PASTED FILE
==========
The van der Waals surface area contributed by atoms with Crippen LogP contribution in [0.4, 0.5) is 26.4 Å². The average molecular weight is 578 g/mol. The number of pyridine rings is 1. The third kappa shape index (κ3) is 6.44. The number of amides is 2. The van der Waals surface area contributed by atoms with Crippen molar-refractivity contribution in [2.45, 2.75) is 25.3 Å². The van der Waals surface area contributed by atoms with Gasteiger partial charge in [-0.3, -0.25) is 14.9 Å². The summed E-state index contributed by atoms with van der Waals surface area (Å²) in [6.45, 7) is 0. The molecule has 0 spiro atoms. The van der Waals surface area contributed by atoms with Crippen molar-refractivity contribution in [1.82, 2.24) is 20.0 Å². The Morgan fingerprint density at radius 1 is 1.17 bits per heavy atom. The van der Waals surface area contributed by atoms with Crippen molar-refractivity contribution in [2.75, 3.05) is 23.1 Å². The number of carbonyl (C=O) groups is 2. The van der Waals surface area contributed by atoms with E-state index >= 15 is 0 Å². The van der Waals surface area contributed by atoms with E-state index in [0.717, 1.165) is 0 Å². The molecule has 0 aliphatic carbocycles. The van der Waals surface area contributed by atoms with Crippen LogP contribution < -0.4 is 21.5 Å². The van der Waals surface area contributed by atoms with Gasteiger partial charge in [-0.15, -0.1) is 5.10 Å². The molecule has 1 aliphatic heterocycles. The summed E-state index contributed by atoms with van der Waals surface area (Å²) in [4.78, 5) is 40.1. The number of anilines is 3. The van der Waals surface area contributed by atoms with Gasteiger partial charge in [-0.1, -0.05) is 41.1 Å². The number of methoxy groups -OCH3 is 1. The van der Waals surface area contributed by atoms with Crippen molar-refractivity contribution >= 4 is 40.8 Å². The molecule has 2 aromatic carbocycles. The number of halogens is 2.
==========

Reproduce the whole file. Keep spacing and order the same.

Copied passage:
The van der Waals surface area contributed by atoms with Crippen LogP contribution in [0.4, 0.5) is 26.4 Å². The average molecular weight is 578 g/mol. The number of pyridine rings is 1. The third kappa shape index (κ3) is 6.44. The number of amides is 2. The van der Waals surface area contributed by atoms with Crippen molar-refractivity contribution in [2.45, 2.75) is 25.3 Å². The van der Waals surface area contributed by atoms with Gasteiger partial charge in [-0.3, -0.25) is 14.9 Å². The summed E-state index contributed by atoms with van der Waals surface area (Å²) in [6.45, 7) is 0. The molecule has 0 spiro atoms. The van der Waals surface area contributed by atoms with Crippen molar-refractivity contribution in [1.82, 2.24) is 20.0 Å². The Morgan fingerprint density at radius 1 is 1.17 bits per heavy atom. The van der Waals surface area contributed by atoms with Crippen molar-refractivity contribution in [2.75, 3.05) is 23.1 Å². The number of carbonyl (C=O) groups is 2. The van der Waals surface area contributed by atoms with E-state index >= 15 is 0 Å². The van der Waals surface area contributed by atoms with E-state index in [0.717, 1.165) is 0 Å². The molecule has 0 aliphatic carbocycles. The van der Waals surface area contributed by atoms with Crippen LogP contribution < -0.4 is 21.5 Å². The van der Waals surface area contributed by atoms with Gasteiger partial charge in [-0.15, -0.1) is 5.10 Å². The molecule has 1 aliphatic heterocycles. The summed E-state index contributed by atoms with van der Waals surface area (Å²) in [4.78, 5) is 40.1. The number of anilines is 3. The van der Waals surface area contributed by atoms with Gasteiger partial charge in [-0.1, -0.05) is 41.1 Å². The number of methoxy groups -OCH3 is 1. The van der Waals surface area contributed by atoms with Crippen molar-refractivity contribution >= 4 is 40.8 Å². The molecule has 2 aromatic carbocycles. The number of halogens is 2.